And the building of your path back to Him.
But if the person you marry becomes your ultimate focus in life, your struggle has just begun. Now your spouse will become your greatest test. Until you remove that person from the place in your heart that only God should be, it will keep hurting. Ironically, your spouse will become the tool for this painful extraction process, until you learn that there are places in the human heart made only by—and for—God.
Among the other lessons you may learn along this path—after a long road of loss, gain, failure, success, and so many mistakes—is that there are at least 2 types of love. There will be some people you love because of what you get from them: what they give you, the way they make you feel. This is perhaps the majority of love—which is also what makes much of love so unstable. A person’s capacity to give is inconstant and changing. Your response to what you are given is also inconstant and changing. So if you’re chasing a feeling, you’ll always be chasing. No feeling is ever constant. If love is dependent on this, it too becomes inconstant and changing. And just like everything in this world, the more you chase it, the more it will run away from you.
But, once in a while, people enter your life that you love—not for what they give you—but for what they are. The beauty you see in them is a reflection of the Creator, so you love them. Now suddenly it isn’t about what you’re getting, but rather what you can give. This is unselfish love. This second type of love is the most rare. And if it is based in, and not competing with, the love of God, it will also bring about the most joy. To love in any other way is to need, to be dependent, to have expectations—all the ingredients for misery and disappointment.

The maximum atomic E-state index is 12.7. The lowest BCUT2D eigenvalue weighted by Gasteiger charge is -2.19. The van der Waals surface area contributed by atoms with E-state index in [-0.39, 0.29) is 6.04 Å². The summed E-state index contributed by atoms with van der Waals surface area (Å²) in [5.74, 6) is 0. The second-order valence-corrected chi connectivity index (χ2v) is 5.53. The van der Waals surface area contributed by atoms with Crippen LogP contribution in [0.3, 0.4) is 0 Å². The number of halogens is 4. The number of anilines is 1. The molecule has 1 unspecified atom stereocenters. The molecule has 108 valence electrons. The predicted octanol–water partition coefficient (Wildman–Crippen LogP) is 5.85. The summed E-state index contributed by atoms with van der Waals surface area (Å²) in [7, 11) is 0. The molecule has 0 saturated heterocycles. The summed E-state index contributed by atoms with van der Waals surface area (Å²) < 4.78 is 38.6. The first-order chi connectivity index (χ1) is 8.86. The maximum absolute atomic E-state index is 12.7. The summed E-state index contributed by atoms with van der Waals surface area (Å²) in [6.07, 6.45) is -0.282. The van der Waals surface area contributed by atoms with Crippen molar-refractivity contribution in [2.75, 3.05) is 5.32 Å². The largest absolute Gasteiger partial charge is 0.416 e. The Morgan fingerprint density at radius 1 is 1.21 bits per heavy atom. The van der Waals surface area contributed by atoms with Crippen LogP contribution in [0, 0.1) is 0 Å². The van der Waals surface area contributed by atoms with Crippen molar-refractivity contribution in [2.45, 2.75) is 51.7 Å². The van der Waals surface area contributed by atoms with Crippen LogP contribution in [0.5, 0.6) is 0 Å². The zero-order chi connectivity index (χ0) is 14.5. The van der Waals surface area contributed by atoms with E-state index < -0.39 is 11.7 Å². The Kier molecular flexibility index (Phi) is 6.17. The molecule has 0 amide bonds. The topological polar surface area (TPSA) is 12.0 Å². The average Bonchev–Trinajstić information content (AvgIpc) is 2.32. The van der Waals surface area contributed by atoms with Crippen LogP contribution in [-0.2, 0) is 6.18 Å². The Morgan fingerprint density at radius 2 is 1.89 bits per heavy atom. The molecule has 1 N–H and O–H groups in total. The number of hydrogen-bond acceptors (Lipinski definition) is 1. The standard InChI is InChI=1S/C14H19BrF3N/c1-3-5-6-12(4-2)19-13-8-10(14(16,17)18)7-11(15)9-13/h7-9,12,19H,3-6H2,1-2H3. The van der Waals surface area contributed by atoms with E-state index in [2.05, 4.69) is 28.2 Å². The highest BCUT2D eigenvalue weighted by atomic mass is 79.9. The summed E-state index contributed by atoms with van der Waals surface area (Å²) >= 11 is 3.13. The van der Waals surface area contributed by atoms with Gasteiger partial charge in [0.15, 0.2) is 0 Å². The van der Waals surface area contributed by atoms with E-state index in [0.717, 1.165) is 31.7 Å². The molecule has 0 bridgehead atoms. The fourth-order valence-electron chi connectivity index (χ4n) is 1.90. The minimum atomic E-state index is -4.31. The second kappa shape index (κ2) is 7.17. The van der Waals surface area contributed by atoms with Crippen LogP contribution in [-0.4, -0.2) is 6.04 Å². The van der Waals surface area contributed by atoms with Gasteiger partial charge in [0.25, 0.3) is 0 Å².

So for all those, who have spent their life seeking, know that purity of anything is found at the Source. If it is love that you seek, seek it through God. Every other stream, not based on His love, poisons the one who drinks from it. And the drinker will continue to drink, until the poison all but kills him. He will continue to die more and more inside until he stops and finds the pure Source of water.
Once you begin to see everything beautiful as only a reflection of God’s beauty, you will learn to love in the right way: for His sake. Everything and everyone you love with be for, through, and because of Him. The foundation of such love is God. So what you hold onto will no longer be just an unstable feeling, a fleeting emotion. And what you chase will no longer be just a temporary high. What you hold, what you chase, what you love, will be God: the *only* thing stable and constant. Thereafter, everything else will be through Him. Everything you give or take or love or don’t love will be by Him. Not by your nafs. It will be for Him. Not for your nafs.
This means you will love what He loves and not love what He does not love. And when you do love, you will give to the creation—not for what you can get in return from them. You will love and you will give, but you will be sufficed from Him. And the one who is sufficed by God is the richest and most generous of all lovers. Your love will be by Him, for Him, and because of Him. That is the liberation of the self from servitude to any created thing. And that is freedom. That is happiness.
That is love.